Fairy tale and Tragedy: the Denmark Triumph at Euro 1992

It could be defined an Hans Christian Andersen’s fairy tale from a footballing slant. Yet, the echoing victory by Denmark football national team at Euro 1992 was characterised by a quite dramatic prologue and had no happy ending.

The format of the European Championship, held in Sweden, scheduled a final stage with eight participating teams, split into two groups. Yugoslavia was among them, as they won their qualifying round with one point ahead of Denmark. But something irrecoverable occurred.

The civil war in the Balkans blew up, with Yugoslavia coming out such dismembered that it would exist no longer as an unified nation. The conditions for taking part in the European Championship lacked. Another team had to be retrivied, as there was only one week to go before the start of the competion, and Denmark was the picked one.

Manager Richard Møller-Nielsen immediately picked up the phone, for players had to be called one-by-one whilst they were already on holidays. Michael Laudrup’s name was displayed on the list but the Barcelona star did not accept, as he had never hit it off with the national team manager. His refusal echoed in Møller-Nielsen’s ears and would echoe for a long time. Instead, Laudrup’s younger brother, Brian, agreed to join the other team-mates. Brøndby halfback Kim Vilfort did it, too, in spite of his 8-year-old leukaemic female child. Finally, the team arrived in Sweden, in that European Championship from which it was initially excluded.

The Danish inspired tenderness, as they spent the days before the kickoff gulping down pints of beer. Finally, time to play football arrived soon and the first match was scheduled in Malmö against England. What was announced as a foretold defeat, in the end, became a missed opportunity, as Denmark did not concede chances to Graham Taylor’s national team and were even close to win.

It would not be the only surprise. The second match, a Scandinavian derby against Sweden in Stockholm, ended with an 1-0 victory by the hosting country courtesy of a goal by Parma striker Tomas Brolin. Denmark impressed and did not perform as a simple supporting actor, though. Having checked the tables, the Danish could still dream to qualify for the semi-finals.

Eventually, this would occur without Kim Vilfort. He had to pack his suitcase and cross the strait between Zealand and Scania in order to stay at his little Line’s bedside, for her health deteriorated. Before coming back home whilst feeling a pang, he ensured his team-mates he would be back as soon as possible.

Once again, Malmö. Once again, another major European national football team. All chances to move forward in the competition relied on the decisive match against France, leadered by Éric Cantona. Forward Henrik Larsen, whose Italian experience in Pisa had been disappointing, scored after eight minutes, but the most exciting moments of the match came out in the second half. Jean-Pierre Papin, who had been awarded the Ballon d’Or the previous year, equalised within a quarter of hour. Then, former Luton Town striker Lars Elstrup went onto the field and soon enabled Denmark to take the lead again. This was the goal that led the Vikings to the semi-finals, just to the detriment of France.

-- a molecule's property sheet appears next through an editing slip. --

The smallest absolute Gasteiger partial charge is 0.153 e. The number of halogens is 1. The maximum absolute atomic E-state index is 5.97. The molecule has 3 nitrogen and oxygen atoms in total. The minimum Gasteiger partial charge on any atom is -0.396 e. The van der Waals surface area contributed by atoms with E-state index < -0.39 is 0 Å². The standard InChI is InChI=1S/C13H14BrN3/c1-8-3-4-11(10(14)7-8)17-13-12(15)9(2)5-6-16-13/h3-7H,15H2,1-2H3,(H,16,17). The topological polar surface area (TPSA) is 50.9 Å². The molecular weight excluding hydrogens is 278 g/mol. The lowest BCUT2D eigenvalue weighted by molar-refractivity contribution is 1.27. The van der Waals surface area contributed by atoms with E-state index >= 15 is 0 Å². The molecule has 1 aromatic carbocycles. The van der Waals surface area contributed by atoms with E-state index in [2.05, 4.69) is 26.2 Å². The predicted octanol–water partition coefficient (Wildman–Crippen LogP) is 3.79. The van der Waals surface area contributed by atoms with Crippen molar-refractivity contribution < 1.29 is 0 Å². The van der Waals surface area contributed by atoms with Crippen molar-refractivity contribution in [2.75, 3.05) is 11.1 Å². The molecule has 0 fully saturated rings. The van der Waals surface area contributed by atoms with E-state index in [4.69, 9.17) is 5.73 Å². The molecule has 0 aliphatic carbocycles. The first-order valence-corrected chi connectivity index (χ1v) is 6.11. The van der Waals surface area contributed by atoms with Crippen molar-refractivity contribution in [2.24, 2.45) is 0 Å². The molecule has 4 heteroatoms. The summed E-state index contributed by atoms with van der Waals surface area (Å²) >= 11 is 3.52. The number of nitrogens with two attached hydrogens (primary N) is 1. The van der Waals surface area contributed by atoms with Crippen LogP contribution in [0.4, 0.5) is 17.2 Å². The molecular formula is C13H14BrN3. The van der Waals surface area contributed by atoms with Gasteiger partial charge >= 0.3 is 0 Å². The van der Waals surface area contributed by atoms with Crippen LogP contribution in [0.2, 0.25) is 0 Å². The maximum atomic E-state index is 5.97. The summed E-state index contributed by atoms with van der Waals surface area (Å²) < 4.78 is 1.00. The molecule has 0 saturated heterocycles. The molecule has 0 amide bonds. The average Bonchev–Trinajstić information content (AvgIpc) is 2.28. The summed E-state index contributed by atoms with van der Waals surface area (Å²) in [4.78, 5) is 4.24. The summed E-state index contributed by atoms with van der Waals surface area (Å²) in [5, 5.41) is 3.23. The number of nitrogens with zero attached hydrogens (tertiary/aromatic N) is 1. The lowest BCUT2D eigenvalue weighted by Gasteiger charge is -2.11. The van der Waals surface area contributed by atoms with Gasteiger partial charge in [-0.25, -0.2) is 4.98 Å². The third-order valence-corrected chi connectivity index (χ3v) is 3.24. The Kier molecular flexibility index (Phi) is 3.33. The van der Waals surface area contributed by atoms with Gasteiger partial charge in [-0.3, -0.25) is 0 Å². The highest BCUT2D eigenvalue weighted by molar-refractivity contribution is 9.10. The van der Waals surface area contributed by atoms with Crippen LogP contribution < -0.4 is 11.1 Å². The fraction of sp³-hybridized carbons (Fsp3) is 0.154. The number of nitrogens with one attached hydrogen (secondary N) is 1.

The harshest opponent appeared to Denmark on the way to the final match. Møller-Nielsen’s team had to face Holland, the reigning European champions and, above all, main favourites for the victory. The semi-final was staged in Göteborg, where Vilfort joined again his team-mates. As many football fans predicted, the score changed almost immediately. Quite surprisingy, it was Denmark to end the goalless balance. Again, it was Larsen, too hurriedly labelled as a lemon, to net.

Punctually, striker Dennis Bergkamp tied, but Larsen scored his personal brace just past the first half-a-hour. AC Milan pillar Frank Rijkaard finally leveled four minutes ahead of the end of a match which the Netherlands had portrayed as a training session.

The semi-finalists entered into extra time and Denmark gritted their teeth and resisted until the penalty-shoot-outs. The Dutch team was a huge, orange stain attacking consistently and banging into the wall erected by Manchester United goalkeeper Peter Schmeichel, a lonely man facing 11 opponents. Despite his XXXL-size, the Danish giant gracefully flew to deflect crackerjack Marco van Basten’s shot from the penalty spot. The “Swan of Utrecht” sadly ended up to be no more than an ugly duckling. On the opposite side, Denmark did not miss the target. Larsen, Povlsen, Elstrup, Vilfort, Christofte; five goals out of as many penalty kicks. It was utterly hard to believe, but Denmark reached the final match, against solid and newly-unified Germany.

Nobody could threaten the Danish side any longer, though. The Scandinavians ruled the Göteborg game and scored with a dazzling shot by central midfielder John Jensen while turning into the 20th minute. Then, Denmark wisely decided to make Germany let off steam in the struggling pursuit of the equaliser.

When a dozen of minutes was still separating the Vikings from a sensational triumph, a lethal counterattack was magnificently finished by Kim Vilfort, the man who played with his hearth in his mouth.


Euro 1992 split his figure into two different parts. For Vilfort as a footballer, it was the peak. For Vilfort as a man, it was a personal tragedy, as little Line died a few weeks after the Euro triumph.

However, nobody knows what is going on high in the sky. Line still continues to tell everybody what her father and his team-mates achieved in that summer.

And yes, there might be a really fairy element also in this dramatic story.

(Article originally posted on SportsUN)

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